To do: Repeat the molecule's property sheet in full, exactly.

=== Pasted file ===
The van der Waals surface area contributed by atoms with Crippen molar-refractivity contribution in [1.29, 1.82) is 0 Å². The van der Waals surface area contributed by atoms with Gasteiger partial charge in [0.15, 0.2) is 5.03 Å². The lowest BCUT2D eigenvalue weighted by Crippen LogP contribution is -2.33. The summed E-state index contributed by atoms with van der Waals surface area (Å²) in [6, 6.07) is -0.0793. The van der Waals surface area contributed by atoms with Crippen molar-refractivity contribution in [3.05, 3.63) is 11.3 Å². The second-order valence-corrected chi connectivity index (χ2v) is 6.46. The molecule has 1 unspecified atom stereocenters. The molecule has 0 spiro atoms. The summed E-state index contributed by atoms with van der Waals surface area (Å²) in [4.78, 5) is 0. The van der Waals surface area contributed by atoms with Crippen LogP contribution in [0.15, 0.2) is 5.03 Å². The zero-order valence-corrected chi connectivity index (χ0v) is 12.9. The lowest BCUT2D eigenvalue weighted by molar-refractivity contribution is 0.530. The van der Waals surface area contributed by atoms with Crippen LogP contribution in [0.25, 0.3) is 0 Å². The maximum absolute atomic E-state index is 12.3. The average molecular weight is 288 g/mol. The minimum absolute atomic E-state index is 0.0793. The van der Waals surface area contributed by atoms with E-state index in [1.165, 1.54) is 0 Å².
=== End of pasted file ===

The van der Waals surface area contributed by atoms with Crippen molar-refractivity contribution in [1.29, 1.82) is 0 Å². The van der Waals surface area contributed by atoms with Gasteiger partial charge in [0.15, 0.2) is 5.03 Å². The lowest BCUT2D eigenvalue weighted by Crippen LogP contribution is -2.33. The summed E-state index contributed by atoms with van der Waals surface area (Å²) in [6, 6.07) is -0.0793. The van der Waals surface area contributed by atoms with Crippen molar-refractivity contribution in [3.05, 3.63) is 11.3 Å². The second-order valence-corrected chi connectivity index (χ2v) is 6.46. The molecule has 1 unspecified atom stereocenters. The molecule has 0 spiro atoms. The summed E-state index contributed by atoms with van der Waals surface area (Å²) in [4.78, 5) is 0. The van der Waals surface area contributed by atoms with Crippen LogP contribution in [0.15, 0.2) is 5.03 Å². The zero-order valence-corrected chi connectivity index (χ0v) is 12.9. The lowest BCUT2D eigenvalue weighted by molar-refractivity contribution is 0.530. The van der Waals surface area contributed by atoms with Crippen LogP contribution in [0.25, 0.3) is 0 Å². The maximum absolute atomic E-state index is 12.3. The average molecular weight is 288 g/mol. The minimum absolute atomic E-state index is 0.0793. The van der Waals surface area contributed by atoms with E-state index in [1.165, 1.54) is 0 Å².